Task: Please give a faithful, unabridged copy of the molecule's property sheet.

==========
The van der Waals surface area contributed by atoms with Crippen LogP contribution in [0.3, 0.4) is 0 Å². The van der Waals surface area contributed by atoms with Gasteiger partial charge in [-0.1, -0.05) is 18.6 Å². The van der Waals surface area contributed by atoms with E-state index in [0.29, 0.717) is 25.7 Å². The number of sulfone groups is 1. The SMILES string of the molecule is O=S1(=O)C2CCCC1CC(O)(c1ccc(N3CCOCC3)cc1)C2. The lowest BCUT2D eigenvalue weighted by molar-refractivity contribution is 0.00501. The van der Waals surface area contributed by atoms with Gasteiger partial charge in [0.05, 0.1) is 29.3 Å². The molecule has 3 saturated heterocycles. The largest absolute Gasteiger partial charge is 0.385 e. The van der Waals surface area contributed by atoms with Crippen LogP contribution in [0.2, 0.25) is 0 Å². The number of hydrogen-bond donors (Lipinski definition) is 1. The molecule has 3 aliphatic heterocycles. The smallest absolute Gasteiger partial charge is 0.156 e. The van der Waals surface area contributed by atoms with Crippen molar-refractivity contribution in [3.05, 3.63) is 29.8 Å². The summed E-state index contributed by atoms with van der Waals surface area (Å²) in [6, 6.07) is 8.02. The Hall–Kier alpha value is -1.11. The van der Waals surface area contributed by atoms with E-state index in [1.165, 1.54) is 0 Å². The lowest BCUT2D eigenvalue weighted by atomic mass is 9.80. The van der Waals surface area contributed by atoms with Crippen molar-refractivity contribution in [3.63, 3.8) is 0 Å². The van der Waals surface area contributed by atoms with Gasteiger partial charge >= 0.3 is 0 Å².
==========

The van der Waals surface area contributed by atoms with Crippen LogP contribution in [0.3, 0.4) is 0 Å². The van der Waals surface area contributed by atoms with Gasteiger partial charge in [-0.1, -0.05) is 18.6 Å². The van der Waals surface area contributed by atoms with E-state index in [0.29, 0.717) is 25.7 Å². The number of sulfone groups is 1. The SMILES string of the molecule is O=S1(=O)C2CCCC1CC(O)(c1ccc(N3CCOCC3)cc1)C2. The lowest BCUT2D eigenvalue weighted by molar-refractivity contribution is 0.00501. The van der Waals surface area contributed by atoms with Gasteiger partial charge in [0.05, 0.1) is 29.3 Å². The molecule has 3 saturated heterocycles. The largest absolute Gasteiger partial charge is 0.385 e. The van der Waals surface area contributed by atoms with Crippen LogP contribution in [0.2, 0.25) is 0 Å². The number of hydrogen-bond donors (Lipinski definition) is 1. The molecule has 3 aliphatic heterocycles. The smallest absolute Gasteiger partial charge is 0.156 e. The van der Waals surface area contributed by atoms with Crippen molar-refractivity contribution in [3.05, 3.63) is 29.8 Å². The summed E-state index contributed by atoms with van der Waals surface area (Å²) in [6, 6.07) is 8.02. The Hall–Kier alpha value is -1.11. The van der Waals surface area contributed by atoms with E-state index in [1.165, 1.54) is 0 Å². The lowest BCUT2D eigenvalue weighted by atomic mass is 9.80. The van der Waals surface area contributed by atoms with Crippen molar-refractivity contribution in [3.63, 3.8) is 0 Å². The van der Waals surface area contributed by atoms with Gasteiger partial charge >= 0.3 is 0 Å².